1. Kenbo says

    I believe those are caused by insects, not birds. However, the insects would be the reason the birds dig into the trees.


  2. says

    They look like woodpecker’s insect-hunting holes to me. A clue is that they tend to horizontal rows, which the bird does by clinging to the bark in one spot and moving its head a little each time, producing that familiar “rat-tat-tat.”

    The larger woodpeckers, e.g. pileated, also carve out deep nesting holes which are a few inches across and go right down into the wood. Usually the most obvious sign is a scattering of fresh wood chips at the bottom of the tree.

  3. Chuck VA says

    Those definitely look like woodpecker holes.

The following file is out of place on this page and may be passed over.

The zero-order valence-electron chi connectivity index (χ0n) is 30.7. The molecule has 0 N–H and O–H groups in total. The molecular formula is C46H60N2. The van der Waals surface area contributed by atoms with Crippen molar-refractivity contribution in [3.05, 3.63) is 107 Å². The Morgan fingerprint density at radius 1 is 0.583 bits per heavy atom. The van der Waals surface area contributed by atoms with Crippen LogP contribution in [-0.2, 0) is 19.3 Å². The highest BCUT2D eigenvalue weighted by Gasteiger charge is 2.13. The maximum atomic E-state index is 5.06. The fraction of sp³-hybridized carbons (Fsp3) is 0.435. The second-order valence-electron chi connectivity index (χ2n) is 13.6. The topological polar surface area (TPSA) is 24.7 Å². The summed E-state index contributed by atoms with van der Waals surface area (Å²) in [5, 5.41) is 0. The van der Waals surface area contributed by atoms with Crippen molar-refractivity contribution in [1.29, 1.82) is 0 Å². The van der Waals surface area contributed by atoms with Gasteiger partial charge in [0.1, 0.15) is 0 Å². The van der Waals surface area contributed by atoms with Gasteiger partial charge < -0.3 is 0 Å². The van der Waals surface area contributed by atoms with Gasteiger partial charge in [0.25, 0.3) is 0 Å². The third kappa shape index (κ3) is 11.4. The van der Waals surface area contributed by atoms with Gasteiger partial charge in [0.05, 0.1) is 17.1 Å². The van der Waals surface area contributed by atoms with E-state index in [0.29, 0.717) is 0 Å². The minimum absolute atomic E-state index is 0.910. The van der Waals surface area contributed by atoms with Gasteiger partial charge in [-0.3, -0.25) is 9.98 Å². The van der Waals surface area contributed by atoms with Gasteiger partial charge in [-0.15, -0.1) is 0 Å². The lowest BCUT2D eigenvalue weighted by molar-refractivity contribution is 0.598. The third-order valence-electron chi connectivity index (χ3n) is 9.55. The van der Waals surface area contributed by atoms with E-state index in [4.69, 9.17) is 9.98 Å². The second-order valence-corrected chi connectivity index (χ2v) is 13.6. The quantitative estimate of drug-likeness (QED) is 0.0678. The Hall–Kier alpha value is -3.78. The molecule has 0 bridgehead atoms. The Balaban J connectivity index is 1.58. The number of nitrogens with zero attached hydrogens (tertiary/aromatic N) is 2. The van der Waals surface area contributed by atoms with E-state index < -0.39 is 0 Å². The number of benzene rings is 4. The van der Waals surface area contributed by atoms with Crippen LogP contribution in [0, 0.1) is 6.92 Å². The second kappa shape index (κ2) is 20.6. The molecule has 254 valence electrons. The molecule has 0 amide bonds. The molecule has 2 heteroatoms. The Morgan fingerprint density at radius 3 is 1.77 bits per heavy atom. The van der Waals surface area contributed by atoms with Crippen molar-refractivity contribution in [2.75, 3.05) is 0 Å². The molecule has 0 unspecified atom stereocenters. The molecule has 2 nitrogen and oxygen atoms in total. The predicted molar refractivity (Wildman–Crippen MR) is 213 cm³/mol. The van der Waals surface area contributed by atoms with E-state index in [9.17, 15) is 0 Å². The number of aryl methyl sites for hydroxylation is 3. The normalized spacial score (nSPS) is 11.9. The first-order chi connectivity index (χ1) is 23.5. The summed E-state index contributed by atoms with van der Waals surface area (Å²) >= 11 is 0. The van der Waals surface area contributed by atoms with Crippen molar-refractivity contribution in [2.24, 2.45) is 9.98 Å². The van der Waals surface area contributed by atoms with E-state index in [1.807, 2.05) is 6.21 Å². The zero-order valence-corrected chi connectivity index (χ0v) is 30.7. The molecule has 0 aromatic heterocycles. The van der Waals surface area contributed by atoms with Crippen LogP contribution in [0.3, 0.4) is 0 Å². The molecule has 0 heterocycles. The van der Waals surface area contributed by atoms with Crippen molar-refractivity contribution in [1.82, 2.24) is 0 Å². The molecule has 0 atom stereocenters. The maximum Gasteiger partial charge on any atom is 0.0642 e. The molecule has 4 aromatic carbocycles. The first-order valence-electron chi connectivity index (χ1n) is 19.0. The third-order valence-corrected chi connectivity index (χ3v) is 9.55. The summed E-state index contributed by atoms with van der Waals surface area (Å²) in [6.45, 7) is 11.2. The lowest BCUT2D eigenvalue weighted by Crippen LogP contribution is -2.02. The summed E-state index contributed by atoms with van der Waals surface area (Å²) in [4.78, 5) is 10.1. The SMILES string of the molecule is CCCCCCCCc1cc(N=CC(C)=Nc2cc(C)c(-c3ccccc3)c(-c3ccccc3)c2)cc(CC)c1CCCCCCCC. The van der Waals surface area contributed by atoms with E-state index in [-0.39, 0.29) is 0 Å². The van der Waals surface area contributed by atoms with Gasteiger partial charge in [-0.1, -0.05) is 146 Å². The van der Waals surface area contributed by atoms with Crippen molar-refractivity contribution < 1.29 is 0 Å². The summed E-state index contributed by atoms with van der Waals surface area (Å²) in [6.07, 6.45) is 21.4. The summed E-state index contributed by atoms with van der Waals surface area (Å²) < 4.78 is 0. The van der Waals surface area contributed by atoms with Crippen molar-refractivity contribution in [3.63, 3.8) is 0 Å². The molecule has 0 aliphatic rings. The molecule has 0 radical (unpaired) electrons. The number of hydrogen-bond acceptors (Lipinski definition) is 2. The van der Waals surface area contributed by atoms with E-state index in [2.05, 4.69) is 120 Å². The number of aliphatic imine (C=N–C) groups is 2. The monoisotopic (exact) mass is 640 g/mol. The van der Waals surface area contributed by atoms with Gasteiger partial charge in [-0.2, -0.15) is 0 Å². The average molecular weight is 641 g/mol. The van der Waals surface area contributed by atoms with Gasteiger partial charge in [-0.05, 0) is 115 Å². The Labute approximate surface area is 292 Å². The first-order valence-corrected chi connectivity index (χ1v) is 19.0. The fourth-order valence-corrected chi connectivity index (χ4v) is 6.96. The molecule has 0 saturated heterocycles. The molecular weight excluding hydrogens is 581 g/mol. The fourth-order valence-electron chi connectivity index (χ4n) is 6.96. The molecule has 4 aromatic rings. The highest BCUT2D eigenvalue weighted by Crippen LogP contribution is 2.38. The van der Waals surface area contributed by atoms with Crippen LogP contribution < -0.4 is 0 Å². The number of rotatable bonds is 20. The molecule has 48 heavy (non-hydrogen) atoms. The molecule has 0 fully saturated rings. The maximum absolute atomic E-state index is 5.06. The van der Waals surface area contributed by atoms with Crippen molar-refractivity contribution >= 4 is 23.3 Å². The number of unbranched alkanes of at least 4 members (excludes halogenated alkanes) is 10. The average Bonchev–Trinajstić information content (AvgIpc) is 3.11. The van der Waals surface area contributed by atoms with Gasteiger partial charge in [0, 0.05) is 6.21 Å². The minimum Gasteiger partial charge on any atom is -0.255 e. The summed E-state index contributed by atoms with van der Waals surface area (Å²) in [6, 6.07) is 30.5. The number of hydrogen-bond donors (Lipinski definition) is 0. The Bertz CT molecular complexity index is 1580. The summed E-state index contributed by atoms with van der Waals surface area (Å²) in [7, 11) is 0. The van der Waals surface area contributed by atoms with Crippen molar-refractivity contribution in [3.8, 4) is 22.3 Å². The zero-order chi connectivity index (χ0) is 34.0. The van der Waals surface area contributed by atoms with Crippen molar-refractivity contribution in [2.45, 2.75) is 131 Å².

Monado is correct. The horizontal rows are usually a dead giveaway.

  4. Achrachno says

    Looks to be an acorn woodpecker granary tree. I think you can even see the stored acorn remains in a few of the holes.

    The woodpeckers dig shallow holes in trees or fence posts, insert acorns, and come back later to feed on insects that infest them, and perhaps on nut meat too.

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